• He uses special attacks by using a resource called "Rage" which he generates by actively fighting. As a battle goes on, he generates more and more rage, so as long as he doesn't run out of HP, he will actually get stronger and have more options.
  • Has 3 different combat stances: "Battle Stance", "Defensive Stance", and "Berserker Stance" which determine what kinds of abilities he can use, and also provide passive bonuses (battle stance is normal, defensive reduces outgoing and incoming damage slightly, and berserker stance increases critical hit chances).
  • He generally is specialized in dealing damage and protecting allies. Has some crowd control (he can shout and frighten enemies back for a moment), and can break out of fear effects, and can apply some negative status effects with certain attacks (he can slow your movement speed for a short time, make you bleed out, etc).
  • Wears heavy armor and wields a variety of weapons and shields.
  • Is widely considered a powerful but complex class to play because of the need to change stances as you adapt to the battle, as well as having to manage your rage resource.
  • Since he uses no magic, he is virtually immune to being silenced.
  • The Paladin relies on divine magic. He has a buff that's good for virtually every class.
  • His special attacks and/or spells rely on a mana resource which regenerates continuously, but stops regenerating while he's casting or using it, so while he begins frontloaded, the longer a fight goes the less power he will have unless he can recover mana.
  • Has several different auras which provide different benefits, and can choose one to be active at a time (one aura improves the armor of allies, one punishes enemies for attacking you, one makes it easier to cast spells while suffering damage, etc).
  • He generally is specialized in dealing damage and protecting allies. He has little crowd control (he can only turn undead), and can break out of movement imparing effects, and can apply some negative status effects with certain attacks (he can stun enemies for a short time, or increase the chance of landing critical hits on an enemy, etc). 
  • Wears heavy armor and wields a variety of weapons and shields.
  • Is widely considered a fairly simple class to play because most of the skills/spells are fairly strait-forward. Keeping track of the amount of mana you have left is easy. 
  • Since most of his power is gained via magic, he is vulnerable to being silenced.
Looking at these two classes, we can see they have a lot in common, and both tend to take on the same roles. Both are slightly better at different things, and both have slightly different weaknesses, but the main differences is how they work. The warrior's mechanic is completely different from the paladin's mechanic. This is a good thing because the warrior appeals to some players, while the paladin appeals to others, while both can play a melee character they enjoy.

Two classes that preform the same functions while working completely differently. Both are rewarding to play for different reasons, and both allow a player to try different games within the game itself. This allows players to pick and choose the classes that feel the best to them, while being a source of new interest for those who like to try things that are different. A game within a game.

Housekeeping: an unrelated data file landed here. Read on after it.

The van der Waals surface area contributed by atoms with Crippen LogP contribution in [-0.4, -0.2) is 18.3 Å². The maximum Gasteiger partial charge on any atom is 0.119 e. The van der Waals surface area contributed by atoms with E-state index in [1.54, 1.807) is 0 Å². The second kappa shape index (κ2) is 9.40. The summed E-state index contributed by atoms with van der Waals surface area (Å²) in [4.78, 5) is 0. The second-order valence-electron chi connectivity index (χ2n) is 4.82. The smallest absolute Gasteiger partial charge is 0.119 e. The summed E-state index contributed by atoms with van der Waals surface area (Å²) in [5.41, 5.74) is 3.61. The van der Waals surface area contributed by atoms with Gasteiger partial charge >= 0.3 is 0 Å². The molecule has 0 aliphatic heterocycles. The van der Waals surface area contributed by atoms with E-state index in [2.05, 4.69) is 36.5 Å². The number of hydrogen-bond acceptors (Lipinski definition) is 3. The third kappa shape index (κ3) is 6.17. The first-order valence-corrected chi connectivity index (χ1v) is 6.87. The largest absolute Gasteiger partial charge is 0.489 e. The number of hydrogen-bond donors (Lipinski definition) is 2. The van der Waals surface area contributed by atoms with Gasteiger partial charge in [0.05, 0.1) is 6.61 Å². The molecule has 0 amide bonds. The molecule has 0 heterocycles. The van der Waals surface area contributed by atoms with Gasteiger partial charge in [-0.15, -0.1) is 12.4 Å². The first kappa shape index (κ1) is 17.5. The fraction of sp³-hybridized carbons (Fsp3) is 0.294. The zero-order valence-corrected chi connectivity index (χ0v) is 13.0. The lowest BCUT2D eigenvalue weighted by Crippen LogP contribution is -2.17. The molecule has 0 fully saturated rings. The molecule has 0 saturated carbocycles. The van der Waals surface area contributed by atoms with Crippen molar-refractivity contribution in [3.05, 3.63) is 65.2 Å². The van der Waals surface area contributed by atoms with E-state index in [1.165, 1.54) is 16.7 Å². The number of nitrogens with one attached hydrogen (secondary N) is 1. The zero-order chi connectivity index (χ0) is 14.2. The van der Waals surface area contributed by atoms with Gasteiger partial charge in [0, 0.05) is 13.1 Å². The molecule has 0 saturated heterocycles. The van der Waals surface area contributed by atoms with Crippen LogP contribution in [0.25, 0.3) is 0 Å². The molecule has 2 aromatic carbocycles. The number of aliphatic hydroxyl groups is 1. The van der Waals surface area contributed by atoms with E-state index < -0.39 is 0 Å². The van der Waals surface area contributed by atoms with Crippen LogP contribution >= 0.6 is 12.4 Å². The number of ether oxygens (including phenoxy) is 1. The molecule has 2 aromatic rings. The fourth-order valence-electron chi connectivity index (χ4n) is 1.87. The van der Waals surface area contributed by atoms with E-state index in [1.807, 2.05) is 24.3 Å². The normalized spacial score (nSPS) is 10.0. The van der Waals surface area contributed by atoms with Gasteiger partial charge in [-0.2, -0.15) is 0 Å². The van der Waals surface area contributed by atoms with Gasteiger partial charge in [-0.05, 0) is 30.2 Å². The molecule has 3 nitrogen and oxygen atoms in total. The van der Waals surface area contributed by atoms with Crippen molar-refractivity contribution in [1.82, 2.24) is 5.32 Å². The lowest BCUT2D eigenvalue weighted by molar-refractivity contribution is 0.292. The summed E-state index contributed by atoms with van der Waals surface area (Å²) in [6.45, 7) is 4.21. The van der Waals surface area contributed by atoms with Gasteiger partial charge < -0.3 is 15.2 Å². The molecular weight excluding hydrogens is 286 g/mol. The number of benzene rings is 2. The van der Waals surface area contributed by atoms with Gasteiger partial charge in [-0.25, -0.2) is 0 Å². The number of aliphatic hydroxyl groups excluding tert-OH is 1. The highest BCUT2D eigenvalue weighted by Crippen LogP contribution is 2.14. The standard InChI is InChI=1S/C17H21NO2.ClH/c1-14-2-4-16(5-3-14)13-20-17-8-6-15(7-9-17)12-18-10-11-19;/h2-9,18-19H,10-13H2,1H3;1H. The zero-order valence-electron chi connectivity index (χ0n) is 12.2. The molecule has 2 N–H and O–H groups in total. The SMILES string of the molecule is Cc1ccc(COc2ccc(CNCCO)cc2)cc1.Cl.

In my own games, I allow players to play Wizards, Sorcerers, and Psions (essentially a spell-point caster). All of these classes fulfill similar roles, and can do similar things; but each plays a bit differently than the other, and some of my players love one, and dislike the others. The moral is, everyone has something they can find that they like, and that way everybody wins.

Monday, April 18, 2011

MMOs and Tabletop RPGs - Sharing Ideas, Part 1

Tabletop RPGs are pretty much directly responsible for the invention of MMO (Massive Multiplayer Online) RPGS; and most of the early MMO games show this very clearly. Games like Ultima Online and EverQuest have some pretty obvious tabletop RPG influences (an article in an old Inquest Gaming magazine I had actually said EverQuest was like playing D&D online), and after Gary Gygax passed away, Blizzard Entertainment – the creators of World of Warcraft (WoW) – included a dedication to Gary in one of their patches; and paid homage to the inspirations that they (the creators) gained from traditional RPGs. Several Warcraft Roleplaying Game books have been published by Sword & Sorcery, including the campaign setting and some sourcebooks.

However, those of us who play traditional roleplaying games will often scoff at these online games for their differences. Many complain that they "aren't real RPGs", or use "MMO/WoW" as a derogatory term when describing RPGs. This has been most prevalent in internet forums where people complain that 4th Edition Dungeons & Dragons is "Too much like WoW" or similar statements. In short, a lot of people think that the two sub-genres of RPGs are pretty incompatible. Let's face it...some of us hobbyists can get a bit anal about things.

But what are we missing that the genres can share with one-another? There's a lot of new ideas that are developed in both fields, and to ignore some of the more innovative concepts in various games, because of their genres, can mean that we're all missing out on things that could indeed be incredibly fun.

Next post dives a bit deeper into the subject with some mechanical stuff. ☺